No clinical evidence supports the use of kava for any of the conditions listed in this section. Below is a summary of the existing animal and cell-based research, which should guide further investigational efforts. However, the studies should not be interpreted as supportive of any health benefit.
Kavalactones extracted from kava prevented brain damage caused by oxidative stress in brain disorders like Parkinson’s and Alzheimer’s disease in mice and cell studies. Kavalactones activate the Nrf2 antioxidant response pathway and increase the concentration of antioxidant enzymes (heme oxygenase-1), which may combat oxidative stress [32, 33, 34].
Kava helped treat seizures and epilepsy in rats. Alone and in combination with the antiepileptic drug diazepam, kava reduced motor activity, increased the seizure threshold, and enhanced the anticonvulsant effect of diazepam.
Kava binds to GABA-A receptors in the brain (hippocampus and frontal cortex) and blocks sodium and calcium ion channels in the brain .
Below, we will discuss some preliminary research on kava’s potential anticancer effects. It’s still in the animal and cell stage and further clinical studies have yet to determine if its extract may be useful in cancer therapies.
Do not under any circumstances attempt to replace conventional cancer therapies with kava or any other supplements. If you want to use it as a supportive measure, talk to your doctor to avoid any unexpected interactions.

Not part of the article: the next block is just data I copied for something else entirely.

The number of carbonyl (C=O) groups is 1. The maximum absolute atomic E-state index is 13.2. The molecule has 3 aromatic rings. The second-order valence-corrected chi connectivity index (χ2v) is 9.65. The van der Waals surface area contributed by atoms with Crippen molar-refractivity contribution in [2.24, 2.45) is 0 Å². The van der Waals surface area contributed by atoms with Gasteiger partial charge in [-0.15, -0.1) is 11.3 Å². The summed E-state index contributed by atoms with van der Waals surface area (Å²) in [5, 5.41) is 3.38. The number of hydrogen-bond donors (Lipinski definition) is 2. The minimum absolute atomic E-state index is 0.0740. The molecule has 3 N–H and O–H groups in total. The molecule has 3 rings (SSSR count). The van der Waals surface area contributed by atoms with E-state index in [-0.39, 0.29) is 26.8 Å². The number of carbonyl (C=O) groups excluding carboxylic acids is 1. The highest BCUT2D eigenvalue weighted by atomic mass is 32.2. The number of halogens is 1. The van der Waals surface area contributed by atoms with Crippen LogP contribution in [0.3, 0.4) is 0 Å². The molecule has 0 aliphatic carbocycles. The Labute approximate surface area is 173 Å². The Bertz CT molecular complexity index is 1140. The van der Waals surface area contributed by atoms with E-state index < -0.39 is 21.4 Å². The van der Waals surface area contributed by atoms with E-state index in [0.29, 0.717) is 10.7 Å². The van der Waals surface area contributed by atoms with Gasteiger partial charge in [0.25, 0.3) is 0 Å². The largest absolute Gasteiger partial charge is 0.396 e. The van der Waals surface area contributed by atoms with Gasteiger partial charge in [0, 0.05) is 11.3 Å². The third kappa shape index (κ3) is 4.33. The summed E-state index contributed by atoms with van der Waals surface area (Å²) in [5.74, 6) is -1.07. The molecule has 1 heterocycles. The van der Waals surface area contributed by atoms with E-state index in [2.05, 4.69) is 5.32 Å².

Kava stopped the progression of bladder cancer and suppressed tumor growth in mice. Flavokawain A activated pathways (caspase-3/9 and Bax protein) that induce tumor cell death and inhibited proteins that prevent cell death (survivin) [39, 40].
Flavokawain B reduced prostate tumor growth, in part by reducing androgen receptors in prostate cells, in both mice and cell studies. Flavokawain B also killed tumor cells by activating the pathways that cause cell death (caspases and Bax) [41, 42].
Kava decreased breast cancer cell size, prevented their spreading, and increased their death. Flavokawain A, B, and a flavokawain derivative (FLS) increased the concentration of a protein that activates cell death (Bax) and inhibited two proteins needed for cell growth (PLK1 and FOXM1). Flavokawain A also cut off nutrient supply to tumors by inhibiting blood vessel formation and decreasing the levels of the glucose transporter GLUT1 [43, 44, 45].
This list does not cover all possible side effects. Contact your doctor or pharmacist if you notice any other side effects.
Call your doctor for medical advice about side effects. In the US, you may report side effects to the FDA at 1-800-FDA-1088 or at www.fda.gov/medwatch. In Canada, you may report side effects to Health Canada at 1-866-234-2345.
Common side effects of kava consumption include headaches, dizziness, drowsiness, fatigue, depression, mild stomach discomfort, and diarrhea. Heavy and frequent use of kava can cause dry eye and dry scaling skin (dermopathy). These side effects are reversible with reduced intake or cessation [48, 49, 50, 1].